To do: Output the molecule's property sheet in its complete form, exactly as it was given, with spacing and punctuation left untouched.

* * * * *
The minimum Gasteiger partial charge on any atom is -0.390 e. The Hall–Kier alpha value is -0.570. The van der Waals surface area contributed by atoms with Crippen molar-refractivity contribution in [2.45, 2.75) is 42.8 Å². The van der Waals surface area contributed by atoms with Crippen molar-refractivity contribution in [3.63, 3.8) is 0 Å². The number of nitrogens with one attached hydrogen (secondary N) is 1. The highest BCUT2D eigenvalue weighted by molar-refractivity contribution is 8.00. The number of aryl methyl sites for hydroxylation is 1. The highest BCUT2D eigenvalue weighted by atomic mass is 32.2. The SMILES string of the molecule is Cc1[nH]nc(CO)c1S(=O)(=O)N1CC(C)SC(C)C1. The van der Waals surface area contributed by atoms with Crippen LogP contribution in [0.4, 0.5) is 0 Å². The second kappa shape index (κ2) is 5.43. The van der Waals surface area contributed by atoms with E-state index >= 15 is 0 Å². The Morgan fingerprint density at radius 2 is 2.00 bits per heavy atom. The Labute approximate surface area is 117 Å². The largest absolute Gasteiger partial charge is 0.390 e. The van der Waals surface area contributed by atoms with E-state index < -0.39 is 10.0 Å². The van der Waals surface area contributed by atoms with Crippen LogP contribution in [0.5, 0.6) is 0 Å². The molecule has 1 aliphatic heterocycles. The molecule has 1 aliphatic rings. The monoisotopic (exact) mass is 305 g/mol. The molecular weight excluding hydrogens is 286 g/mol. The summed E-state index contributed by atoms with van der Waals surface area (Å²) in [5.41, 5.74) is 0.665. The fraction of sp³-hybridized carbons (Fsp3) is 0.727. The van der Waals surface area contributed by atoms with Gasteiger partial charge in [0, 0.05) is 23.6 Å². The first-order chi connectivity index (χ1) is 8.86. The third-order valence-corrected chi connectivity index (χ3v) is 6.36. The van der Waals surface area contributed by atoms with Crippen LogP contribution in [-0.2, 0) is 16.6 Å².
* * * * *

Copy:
The minimum Gasteiger partial charge on any atom is -0.390 e. The Hall–Kier alpha value is -0.570. The van der Waals surface area contributed by atoms with Crippen molar-refractivity contribution in [2.45, 2.75) is 42.8 Å². The van der Waals surface area contributed by atoms with Crippen molar-refractivity contribution in [3.63, 3.8) is 0 Å². The number of nitrogens with one attached hydrogen (secondary N) is 1. The highest BCUT2D eigenvalue weighted by molar-refractivity contribution is 8.00. The number of aryl methyl sites for hydroxylation is 1. The highest BCUT2D eigenvalue weighted by atomic mass is 32.2. The SMILES string of the molecule is Cc1[nH]nc(CO)c1S(=O)(=O)N1CC(C)SC(C)C1. The van der Waals surface area contributed by atoms with Crippen LogP contribution in [0.4, 0.5) is 0 Å². The second kappa shape index (κ2) is 5.43. The van der Waals surface area contributed by atoms with E-state index >= 15 is 0 Å². The Morgan fingerprint density at radius 2 is 2.00 bits per heavy atom. The Labute approximate surface area is 117 Å². The largest absolute Gasteiger partial charge is 0.390 e. The van der Waals surface area contributed by atoms with E-state index < -0.39 is 10.0 Å². The van der Waals surface area contributed by atoms with Crippen LogP contribution in [0.5, 0.6) is 0 Å². The molecule has 1 aliphatic heterocycles. The molecule has 1 aliphatic rings. The monoisotopic (exact) mass is 305 g/mol. The molecular weight excluding hydrogens is 286 g/mol. The summed E-state index contributed by atoms with van der Waals surface area (Å²) in [5.41, 5.74) is 0.665. The fraction of sp³-hybridized carbons (Fsp3) is 0.727. The van der Waals surface area contributed by atoms with Gasteiger partial charge in [0, 0.05) is 23.6 Å². The first-order chi connectivity index (χ1) is 8.86. The third-order valence-corrected chi connectivity index (χ3v) is 6.36. The van der Waals surface area contributed by atoms with Crippen LogP contribution in [-0.2, 0) is 16.6 Å².